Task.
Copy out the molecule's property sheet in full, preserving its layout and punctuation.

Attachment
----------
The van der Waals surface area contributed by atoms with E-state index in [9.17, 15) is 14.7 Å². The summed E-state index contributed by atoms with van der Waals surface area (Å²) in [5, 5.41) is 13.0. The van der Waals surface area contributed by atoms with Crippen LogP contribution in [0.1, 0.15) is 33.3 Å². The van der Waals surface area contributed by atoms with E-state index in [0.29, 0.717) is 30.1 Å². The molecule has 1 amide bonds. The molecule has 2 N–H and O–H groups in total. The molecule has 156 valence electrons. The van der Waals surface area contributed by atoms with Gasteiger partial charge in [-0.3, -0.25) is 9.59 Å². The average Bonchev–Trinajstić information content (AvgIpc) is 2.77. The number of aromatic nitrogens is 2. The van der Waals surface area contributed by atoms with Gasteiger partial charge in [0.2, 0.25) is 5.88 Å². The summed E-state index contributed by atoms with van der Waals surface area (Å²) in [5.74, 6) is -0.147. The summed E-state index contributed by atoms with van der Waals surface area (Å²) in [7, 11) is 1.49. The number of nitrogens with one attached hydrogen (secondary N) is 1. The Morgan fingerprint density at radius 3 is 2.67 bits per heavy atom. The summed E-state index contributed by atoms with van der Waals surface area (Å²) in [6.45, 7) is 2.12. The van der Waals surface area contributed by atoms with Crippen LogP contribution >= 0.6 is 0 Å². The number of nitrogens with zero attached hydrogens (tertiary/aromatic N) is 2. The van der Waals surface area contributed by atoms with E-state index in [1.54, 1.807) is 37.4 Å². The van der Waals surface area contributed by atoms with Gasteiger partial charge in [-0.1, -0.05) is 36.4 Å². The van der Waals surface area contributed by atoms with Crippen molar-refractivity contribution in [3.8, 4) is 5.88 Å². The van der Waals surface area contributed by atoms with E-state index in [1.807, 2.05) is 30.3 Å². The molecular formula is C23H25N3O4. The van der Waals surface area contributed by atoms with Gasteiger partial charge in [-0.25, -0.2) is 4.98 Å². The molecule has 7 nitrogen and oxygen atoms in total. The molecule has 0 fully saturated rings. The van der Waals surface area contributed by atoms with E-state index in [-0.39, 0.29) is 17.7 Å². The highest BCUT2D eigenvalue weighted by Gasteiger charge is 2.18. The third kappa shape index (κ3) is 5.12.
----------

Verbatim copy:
The van der Waals surface area contributed by atoms with E-state index in [9.17, 15) is 14.7 Å². The summed E-state index contributed by atoms with van der Waals surface area (Å²) in [5, 5.41) is 13.0. The van der Waals surface area contributed by atoms with Crippen LogP contribution in [0.1, 0.15) is 33.3 Å². The van der Waals surface area contributed by atoms with E-state index in [0.29, 0.717) is 30.1 Å². The molecule has 1 amide bonds. The molecule has 2 N–H and O–H groups in total. The molecule has 156 valence electrons. The van der Waals surface area contributed by atoms with Gasteiger partial charge in [-0.3, -0.25) is 9.59 Å². The average Bonchev–Trinajstić information content (AvgIpc) is 2.77. The number of aromatic nitrogens is 2. The van der Waals surface area contributed by atoms with Gasteiger partial charge in [0.2, 0.25) is 5.88 Å². The summed E-state index contributed by atoms with van der Waals surface area (Å²) in [5.74, 6) is -0.147. The summed E-state index contributed by atoms with van der Waals surface area (Å²) in [7, 11) is 1.49. The number of nitrogens with one attached hydrogen (secondary N) is 1. The Morgan fingerprint density at radius 3 is 2.67 bits per heavy atom. The summed E-state index contributed by atoms with van der Waals surface area (Å²) in [6.45, 7) is 2.12. The van der Waals surface area contributed by atoms with Crippen LogP contribution >= 0.6 is 0 Å². The number of nitrogens with zero attached hydrogens (tertiary/aromatic N) is 2. The van der Waals surface area contributed by atoms with E-state index in [1.54, 1.807) is 37.4 Å². The van der Waals surface area contributed by atoms with Gasteiger partial charge in [-0.1, -0.05) is 36.4 Å². The van der Waals surface area contributed by atoms with Crippen molar-refractivity contribution in [3.8, 4) is 5.88 Å². The van der Waals surface area contributed by atoms with E-state index in [1.807, 2.05) is 30.3 Å². The molecular formula is C23H25N3O4. The van der Waals surface area contributed by atoms with Gasteiger partial charge in [-0.25, -0.2) is 4.98 Å². The molecule has 7 nitrogen and oxygen atoms in total. The molecule has 0 fully saturated rings. The van der Waals surface area contributed by atoms with E-state index in [-0.39, 0.29) is 17.7 Å². The highest BCUT2D eigenvalue weighted by Gasteiger charge is 2.18. The third kappa shape index (κ3) is 5.12.